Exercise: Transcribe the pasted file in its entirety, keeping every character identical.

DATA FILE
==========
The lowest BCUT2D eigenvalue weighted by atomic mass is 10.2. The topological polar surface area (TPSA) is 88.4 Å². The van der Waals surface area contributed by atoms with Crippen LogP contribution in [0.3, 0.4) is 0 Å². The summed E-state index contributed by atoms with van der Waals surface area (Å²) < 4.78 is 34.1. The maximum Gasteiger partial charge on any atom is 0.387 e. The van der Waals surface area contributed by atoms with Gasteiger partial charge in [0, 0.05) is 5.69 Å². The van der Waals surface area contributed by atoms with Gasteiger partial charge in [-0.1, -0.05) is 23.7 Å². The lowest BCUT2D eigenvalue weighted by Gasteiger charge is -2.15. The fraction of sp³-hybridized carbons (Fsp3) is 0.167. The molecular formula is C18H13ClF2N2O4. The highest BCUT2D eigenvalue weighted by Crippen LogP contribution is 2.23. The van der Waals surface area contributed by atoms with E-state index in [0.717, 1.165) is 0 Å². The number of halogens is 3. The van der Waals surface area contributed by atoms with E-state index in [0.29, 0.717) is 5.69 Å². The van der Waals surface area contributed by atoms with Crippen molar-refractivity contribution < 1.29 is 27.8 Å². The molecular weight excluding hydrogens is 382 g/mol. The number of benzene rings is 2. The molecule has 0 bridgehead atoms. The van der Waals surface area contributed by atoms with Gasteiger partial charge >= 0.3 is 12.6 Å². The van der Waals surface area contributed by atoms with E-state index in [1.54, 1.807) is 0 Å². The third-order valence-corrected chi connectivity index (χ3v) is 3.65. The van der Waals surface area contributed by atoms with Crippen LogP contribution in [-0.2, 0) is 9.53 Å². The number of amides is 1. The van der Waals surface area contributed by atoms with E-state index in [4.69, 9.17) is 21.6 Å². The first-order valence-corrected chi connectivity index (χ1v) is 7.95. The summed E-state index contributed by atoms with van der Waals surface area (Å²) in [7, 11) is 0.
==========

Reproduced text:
The lowest BCUT2D eigenvalue weighted by atomic mass is 10.2. The topological polar surface area (TPSA) is 88.4 Å². The van der Waals surface area contributed by atoms with Crippen LogP contribution in [0.3, 0.4) is 0 Å². The summed E-state index contributed by atoms with van der Waals surface area (Å²) < 4.78 is 34.1. The maximum Gasteiger partial charge on any atom is 0.387 e. The van der Waals surface area contributed by atoms with Gasteiger partial charge in [0, 0.05) is 5.69 Å². The van der Waals surface area contributed by atoms with Gasteiger partial charge in [-0.1, -0.05) is 23.7 Å². The lowest BCUT2D eigenvalue weighted by Gasteiger charge is -2.15. The fraction of sp³-hybridized carbons (Fsp3) is 0.167. The molecular formula is C18H13ClF2N2O4. The highest BCUT2D eigenvalue weighted by Crippen LogP contribution is 2.23. The van der Waals surface area contributed by atoms with E-state index in [0.717, 1.165) is 0 Å². The number of halogens is 3. The van der Waals surface area contributed by atoms with E-state index in [0.29, 0.717) is 5.69 Å². The van der Waals surface area contributed by atoms with Crippen molar-refractivity contribution < 1.29 is 27.8 Å². The molecular weight excluding hydrogens is 382 g/mol. The number of benzene rings is 2. The molecule has 0 bridgehead atoms. The van der Waals surface area contributed by atoms with Gasteiger partial charge >= 0.3 is 12.6 Å². The van der Waals surface area contributed by atoms with E-state index in [1.54, 1.807) is 0 Å². The third-order valence-corrected chi connectivity index (χ3v) is 3.65. The van der Waals surface area contributed by atoms with Crippen LogP contribution in [-0.2, 0) is 9.53 Å². The number of amides is 1. The van der Waals surface area contributed by atoms with E-state index in [4.69, 9.17) is 21.6 Å². The first-order valence-corrected chi connectivity index (χ1v) is 7.95. The summed E-state index contributed by atoms with van der Waals surface area (Å²) in [7, 11) is 0.